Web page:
From the Bookcase no. 2 addendum—Samuel Bartels

This is an addendum to From the Bookcase no. 2—Spacing in Typography which focused on two books about typography by E.R. Currier and Samuel A. Bartels.

Contest winners (1916). Samuel Bartels is on the bottom line, second from right.

Tailor’s Announcement Contest winners (1916). Samuel Bartels is on the bottom line, second from right.

Before beginning his career as a typographer in New York City, Samuel Bartels was a winner in a 1915 contest sponsored by The American Printer. The Tailor’s Announcement Contest—opened November 20, 1915 and closed March 5, 1916—drew more entries (607) than any of the magazine’s previous design contests. The rules for the contest were as follows:

The contest is open to all who may desire to compete. The copy may be set by hand or machine, and only one style of typeface should be used. (This allows for the use of capitals, small capitals and lower-case of both roman and italic.) Ornamentation of any kind is permissible, but not demanded. Six proofs to be submitted, printed in black and orange on any kind of paper, the size of which must be four by five inches. [2]

Copy for the announcement, an invitation by The Warp Loome Company of their spring line of fabrics, was provided by The American Printer. (Sample text: “If you want the kind of clothes that are dressy and smart you should add your name to our list of pleased customers.”) There were thirteen winners. The first three received cash prizes of $20, $10, and $5 respectively, while the remaining ten were given a “three-dollar subscription to The American Printer.” All received a Certificate of Award. David Silvé and Frederick W. Anthoensen, the first- and second-prize winners, went on to have notable careers in American printing and design in succeeding decades. [3] Amongst the other winners was the twelfth-prize winner, Samuel Bartels, one of the subjects of my From the Bookcase no. 2 post.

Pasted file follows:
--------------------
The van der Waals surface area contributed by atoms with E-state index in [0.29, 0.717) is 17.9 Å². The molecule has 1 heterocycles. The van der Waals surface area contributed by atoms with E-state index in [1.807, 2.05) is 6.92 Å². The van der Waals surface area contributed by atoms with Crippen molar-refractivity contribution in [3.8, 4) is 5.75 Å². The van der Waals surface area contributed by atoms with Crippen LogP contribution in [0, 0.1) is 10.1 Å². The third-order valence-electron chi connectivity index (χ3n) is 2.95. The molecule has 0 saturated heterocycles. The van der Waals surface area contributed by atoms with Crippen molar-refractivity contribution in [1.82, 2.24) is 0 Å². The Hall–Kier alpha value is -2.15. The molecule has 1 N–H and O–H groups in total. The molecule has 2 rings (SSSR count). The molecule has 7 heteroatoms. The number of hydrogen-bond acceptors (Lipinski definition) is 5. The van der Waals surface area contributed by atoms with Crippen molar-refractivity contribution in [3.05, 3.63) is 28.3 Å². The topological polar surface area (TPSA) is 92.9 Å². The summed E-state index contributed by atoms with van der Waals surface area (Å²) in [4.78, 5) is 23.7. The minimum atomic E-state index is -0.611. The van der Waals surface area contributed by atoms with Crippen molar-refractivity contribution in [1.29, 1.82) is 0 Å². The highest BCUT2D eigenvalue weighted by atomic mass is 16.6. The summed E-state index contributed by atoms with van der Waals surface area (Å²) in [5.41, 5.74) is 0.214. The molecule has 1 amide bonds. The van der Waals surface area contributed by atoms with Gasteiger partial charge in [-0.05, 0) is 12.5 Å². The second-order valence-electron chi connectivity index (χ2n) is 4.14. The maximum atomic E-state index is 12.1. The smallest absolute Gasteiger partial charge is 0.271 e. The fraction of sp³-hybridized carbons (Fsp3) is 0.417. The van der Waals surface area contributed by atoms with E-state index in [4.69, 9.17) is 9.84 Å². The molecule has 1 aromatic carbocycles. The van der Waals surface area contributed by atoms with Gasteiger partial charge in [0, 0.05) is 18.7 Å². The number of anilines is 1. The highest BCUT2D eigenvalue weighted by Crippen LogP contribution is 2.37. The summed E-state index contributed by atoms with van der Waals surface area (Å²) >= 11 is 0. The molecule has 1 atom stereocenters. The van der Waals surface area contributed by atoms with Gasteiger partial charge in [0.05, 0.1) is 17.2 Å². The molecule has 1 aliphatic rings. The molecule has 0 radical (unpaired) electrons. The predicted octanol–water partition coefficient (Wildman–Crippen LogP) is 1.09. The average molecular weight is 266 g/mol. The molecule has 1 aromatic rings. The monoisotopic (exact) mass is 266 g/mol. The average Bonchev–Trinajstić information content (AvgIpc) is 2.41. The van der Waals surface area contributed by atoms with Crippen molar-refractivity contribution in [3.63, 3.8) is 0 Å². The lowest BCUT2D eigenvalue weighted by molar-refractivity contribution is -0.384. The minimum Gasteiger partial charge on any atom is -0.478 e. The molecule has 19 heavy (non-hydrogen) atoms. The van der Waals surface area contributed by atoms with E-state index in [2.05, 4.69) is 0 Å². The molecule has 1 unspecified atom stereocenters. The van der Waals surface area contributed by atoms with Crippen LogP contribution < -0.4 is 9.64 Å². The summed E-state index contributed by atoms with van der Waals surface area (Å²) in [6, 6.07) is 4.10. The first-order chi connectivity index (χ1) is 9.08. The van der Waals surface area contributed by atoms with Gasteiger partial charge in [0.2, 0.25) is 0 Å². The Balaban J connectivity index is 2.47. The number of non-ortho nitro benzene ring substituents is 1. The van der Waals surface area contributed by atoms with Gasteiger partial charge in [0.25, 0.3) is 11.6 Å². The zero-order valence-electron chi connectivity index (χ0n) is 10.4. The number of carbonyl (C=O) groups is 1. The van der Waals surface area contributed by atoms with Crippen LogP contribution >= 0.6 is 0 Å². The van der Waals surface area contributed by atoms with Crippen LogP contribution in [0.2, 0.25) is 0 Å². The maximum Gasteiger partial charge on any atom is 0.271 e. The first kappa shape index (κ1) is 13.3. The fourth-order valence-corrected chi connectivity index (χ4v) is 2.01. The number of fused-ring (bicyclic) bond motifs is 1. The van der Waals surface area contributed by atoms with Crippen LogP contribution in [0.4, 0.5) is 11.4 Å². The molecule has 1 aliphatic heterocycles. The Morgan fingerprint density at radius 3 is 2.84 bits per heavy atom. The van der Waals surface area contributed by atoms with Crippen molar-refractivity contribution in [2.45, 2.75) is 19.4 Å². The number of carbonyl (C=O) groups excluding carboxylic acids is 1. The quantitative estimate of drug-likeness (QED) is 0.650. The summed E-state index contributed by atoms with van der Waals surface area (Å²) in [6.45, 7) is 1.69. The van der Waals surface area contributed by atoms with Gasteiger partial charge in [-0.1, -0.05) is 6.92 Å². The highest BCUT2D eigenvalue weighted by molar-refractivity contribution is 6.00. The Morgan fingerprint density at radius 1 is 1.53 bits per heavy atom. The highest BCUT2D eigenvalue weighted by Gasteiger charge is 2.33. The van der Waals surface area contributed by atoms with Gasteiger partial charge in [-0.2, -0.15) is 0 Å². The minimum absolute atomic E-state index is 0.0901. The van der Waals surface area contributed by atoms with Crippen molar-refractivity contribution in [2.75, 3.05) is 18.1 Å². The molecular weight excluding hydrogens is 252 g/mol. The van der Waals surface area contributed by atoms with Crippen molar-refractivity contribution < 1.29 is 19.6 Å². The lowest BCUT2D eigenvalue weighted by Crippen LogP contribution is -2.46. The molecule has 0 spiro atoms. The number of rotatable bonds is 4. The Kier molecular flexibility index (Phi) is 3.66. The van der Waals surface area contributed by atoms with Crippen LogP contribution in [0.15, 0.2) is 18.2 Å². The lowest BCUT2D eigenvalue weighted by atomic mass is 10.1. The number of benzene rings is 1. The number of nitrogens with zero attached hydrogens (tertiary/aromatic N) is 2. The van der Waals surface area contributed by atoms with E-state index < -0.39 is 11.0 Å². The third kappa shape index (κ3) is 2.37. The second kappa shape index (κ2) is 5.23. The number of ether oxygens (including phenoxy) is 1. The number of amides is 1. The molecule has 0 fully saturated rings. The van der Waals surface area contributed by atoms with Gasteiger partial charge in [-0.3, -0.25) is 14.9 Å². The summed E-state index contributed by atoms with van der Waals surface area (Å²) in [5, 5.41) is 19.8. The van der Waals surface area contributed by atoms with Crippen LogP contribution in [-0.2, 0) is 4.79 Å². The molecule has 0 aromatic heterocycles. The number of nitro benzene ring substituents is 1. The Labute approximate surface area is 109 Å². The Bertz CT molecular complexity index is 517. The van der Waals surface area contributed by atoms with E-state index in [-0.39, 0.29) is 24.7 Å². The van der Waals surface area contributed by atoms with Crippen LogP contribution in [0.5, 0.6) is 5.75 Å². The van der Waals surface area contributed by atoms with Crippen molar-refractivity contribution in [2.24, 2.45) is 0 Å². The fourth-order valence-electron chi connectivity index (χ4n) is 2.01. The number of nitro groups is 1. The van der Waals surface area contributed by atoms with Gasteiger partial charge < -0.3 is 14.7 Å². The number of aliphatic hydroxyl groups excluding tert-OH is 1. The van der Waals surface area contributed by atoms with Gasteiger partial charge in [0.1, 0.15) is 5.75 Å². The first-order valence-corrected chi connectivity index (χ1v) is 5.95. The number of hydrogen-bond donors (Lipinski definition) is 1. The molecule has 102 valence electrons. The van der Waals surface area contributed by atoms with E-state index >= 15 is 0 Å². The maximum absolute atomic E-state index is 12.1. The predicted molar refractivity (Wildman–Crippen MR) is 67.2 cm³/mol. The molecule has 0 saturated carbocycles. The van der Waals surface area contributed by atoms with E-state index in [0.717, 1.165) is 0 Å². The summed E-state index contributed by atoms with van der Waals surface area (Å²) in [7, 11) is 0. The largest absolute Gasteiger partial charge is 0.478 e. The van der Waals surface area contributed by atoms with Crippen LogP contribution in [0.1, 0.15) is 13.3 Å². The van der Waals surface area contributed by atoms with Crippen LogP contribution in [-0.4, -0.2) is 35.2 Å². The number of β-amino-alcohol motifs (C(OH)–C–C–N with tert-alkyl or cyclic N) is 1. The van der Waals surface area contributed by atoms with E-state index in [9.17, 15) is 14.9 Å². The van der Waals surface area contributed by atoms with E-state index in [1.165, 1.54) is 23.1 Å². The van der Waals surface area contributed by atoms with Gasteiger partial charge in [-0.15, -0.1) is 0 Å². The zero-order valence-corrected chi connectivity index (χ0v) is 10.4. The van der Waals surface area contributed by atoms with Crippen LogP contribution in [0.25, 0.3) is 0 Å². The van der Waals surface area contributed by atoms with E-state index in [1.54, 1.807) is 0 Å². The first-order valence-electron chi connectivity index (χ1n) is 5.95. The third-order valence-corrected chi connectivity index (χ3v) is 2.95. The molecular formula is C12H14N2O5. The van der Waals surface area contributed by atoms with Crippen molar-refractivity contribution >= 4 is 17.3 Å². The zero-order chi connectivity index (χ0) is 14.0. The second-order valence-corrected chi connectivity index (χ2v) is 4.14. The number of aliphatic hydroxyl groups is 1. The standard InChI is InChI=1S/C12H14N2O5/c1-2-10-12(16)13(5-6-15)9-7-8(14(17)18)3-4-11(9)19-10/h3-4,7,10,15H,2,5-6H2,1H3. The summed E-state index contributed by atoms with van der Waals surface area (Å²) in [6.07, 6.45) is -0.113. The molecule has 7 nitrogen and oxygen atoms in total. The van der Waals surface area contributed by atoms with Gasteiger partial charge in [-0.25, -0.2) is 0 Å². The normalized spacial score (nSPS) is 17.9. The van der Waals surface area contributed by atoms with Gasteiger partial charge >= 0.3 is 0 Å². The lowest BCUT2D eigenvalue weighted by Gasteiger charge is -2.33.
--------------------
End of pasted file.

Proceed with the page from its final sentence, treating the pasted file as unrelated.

The criteria for choosing the contest winners was simple. “The judges seemed to be of the opinion that an announcement should not only be pleasing to look upon, but should accentuate in some manner that part of the copy which explains its purpose.” [4] Of Bartels’ entry, the magazine said:

As in the first-prize winner, the initial sentence of the copy is displayed in three lines. The formation of groups and the general arrangement of this announcement in Packard capitals are high-class. Only the inner part of the border was in color. [5]

Bartels’ design is austere, with the only ornamentation being the double-rule border. See no. 12 below at lower right. [6]

Winners 4 to 13 of the Tailor's Announcement Contest. The American Printer vol. 62, no. 11 (June 5, 1916), following p. 40.

Winners 4 to 13 of the Tailor’s Announcement Contest. From The American Printer vol. 62, no. 11 (June 5, 1916), following p. 40.

Each of the winners was asked by The American Printer about their views on typography and design. Unfortunately, Bartels had little to say on those subjects, but a lot to say about contests and the needs of the printing industry: